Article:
However, strong lifters will intentionally round their thoracic spine (upper back) to shorten the moment arm on the back, allowing for a heavier lift. Lifters with a natural kyphosis can deadlift safely despite their upper back being rounded more than “normal,” and the fears of catastrophic spinal failure from a rounded upper back are unfounded.

In the setup, then, the “flatness” of the upper back is in part a coach’s choice, determined by the needs and goals of the lifter.

Instead of fixating on getting clean, straight lines, the coach is better off focusing on whether the lifter is able to hold the back fixed at whatever position it begins as they squeeze the bar off the floor. A rounded-but-rigid back is one thing. A flat back that begins to roll forward as the lifter breaks the bar from the floor is another, as it will likely cause numerous downstream errors that will make it harder to complete the lift.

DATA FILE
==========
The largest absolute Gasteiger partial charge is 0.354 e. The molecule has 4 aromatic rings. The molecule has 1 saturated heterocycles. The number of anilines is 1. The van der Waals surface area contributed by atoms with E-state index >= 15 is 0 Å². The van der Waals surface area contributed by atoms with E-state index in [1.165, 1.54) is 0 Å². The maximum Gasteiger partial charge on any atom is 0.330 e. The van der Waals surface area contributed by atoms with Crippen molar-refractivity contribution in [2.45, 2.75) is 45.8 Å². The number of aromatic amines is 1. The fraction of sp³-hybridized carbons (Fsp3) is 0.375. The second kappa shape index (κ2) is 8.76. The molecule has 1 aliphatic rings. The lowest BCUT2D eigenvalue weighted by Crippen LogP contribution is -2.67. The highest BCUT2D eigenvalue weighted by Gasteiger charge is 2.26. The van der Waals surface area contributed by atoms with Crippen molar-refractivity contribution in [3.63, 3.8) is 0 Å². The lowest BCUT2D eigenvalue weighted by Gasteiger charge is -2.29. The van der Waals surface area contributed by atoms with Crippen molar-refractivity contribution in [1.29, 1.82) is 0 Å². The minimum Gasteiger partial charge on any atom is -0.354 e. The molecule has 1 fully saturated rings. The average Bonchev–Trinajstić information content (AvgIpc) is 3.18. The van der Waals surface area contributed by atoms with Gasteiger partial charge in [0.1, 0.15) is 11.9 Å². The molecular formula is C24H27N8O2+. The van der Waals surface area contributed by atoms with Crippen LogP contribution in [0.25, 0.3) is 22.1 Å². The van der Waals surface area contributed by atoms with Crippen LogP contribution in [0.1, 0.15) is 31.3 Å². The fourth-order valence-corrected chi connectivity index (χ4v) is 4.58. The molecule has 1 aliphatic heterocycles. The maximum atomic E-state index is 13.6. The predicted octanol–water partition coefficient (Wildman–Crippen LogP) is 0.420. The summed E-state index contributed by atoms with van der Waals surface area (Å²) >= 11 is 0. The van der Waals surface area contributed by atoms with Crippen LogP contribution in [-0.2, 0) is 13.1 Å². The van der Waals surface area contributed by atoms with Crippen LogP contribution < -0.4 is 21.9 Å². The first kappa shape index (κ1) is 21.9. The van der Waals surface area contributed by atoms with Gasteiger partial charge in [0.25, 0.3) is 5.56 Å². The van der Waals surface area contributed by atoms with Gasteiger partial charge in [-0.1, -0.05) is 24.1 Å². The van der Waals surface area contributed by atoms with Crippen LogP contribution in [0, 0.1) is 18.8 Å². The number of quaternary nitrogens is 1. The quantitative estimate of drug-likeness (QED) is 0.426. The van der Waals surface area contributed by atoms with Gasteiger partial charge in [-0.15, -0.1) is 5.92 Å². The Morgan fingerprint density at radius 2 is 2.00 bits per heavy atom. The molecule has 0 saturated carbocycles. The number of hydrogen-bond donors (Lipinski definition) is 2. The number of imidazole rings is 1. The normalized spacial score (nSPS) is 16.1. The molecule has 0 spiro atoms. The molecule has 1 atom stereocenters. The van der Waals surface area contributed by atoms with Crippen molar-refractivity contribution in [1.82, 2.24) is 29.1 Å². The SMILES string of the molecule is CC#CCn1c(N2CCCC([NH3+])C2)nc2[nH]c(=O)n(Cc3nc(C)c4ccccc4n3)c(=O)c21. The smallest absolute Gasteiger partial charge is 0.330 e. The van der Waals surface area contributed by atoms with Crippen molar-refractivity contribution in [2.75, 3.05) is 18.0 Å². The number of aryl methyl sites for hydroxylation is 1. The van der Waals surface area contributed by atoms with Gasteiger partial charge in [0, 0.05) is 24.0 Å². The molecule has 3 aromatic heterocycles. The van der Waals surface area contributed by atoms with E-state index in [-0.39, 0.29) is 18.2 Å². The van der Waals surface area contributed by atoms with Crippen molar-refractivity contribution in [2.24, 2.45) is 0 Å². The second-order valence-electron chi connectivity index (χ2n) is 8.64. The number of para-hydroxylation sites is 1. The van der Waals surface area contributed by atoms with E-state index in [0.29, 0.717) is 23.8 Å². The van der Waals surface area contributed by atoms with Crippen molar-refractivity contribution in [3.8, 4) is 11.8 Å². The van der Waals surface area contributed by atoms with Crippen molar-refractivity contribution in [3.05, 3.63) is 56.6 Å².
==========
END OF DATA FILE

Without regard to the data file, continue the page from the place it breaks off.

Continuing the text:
The Cheat Code for Coaching

The novice coach often fails to find the cause of an error, instead cueing only what they see directly. If the lifter isn’t able to keep the bar against the shins at the start of the lift, the novice coach might instruct the lifter to use the lats and actively pull the bar back. If this doesn’t work, they might do drills to ingrain the idea, and when the bar still stubbornly swings away, they’ll start to wonder if the lifter needs extra lat work to address this “weakness.”

When you can see the five checkpoints, you realize there’s always another solution. You can cue the error first—”Keep it close”—and if focusing the lifter’s attention doesn’t help, you know where else to go. The bar has to be touching the shins if the other pieces are in place, so you widen your gaze, identify the other fault in the chain, and by helping them correct that problem, you fix both, like a boss.

Barbell Logic has a a new section to our website called the Coaches’ Corner and a new Facebook group dedicated to coaching development.
From the Coaches’ Corner you can download a free ebook from our Coaching Academy leadership team on the Core Principles of Coach Development that lays out an educational framework that can take you from a novice coach to a skilled professional. The Coaches’ Corner will also feature other free content related to coaching and a link to the new Facebook Group where you can talk to other coaches, share resources, and begin or continue your development as a coach.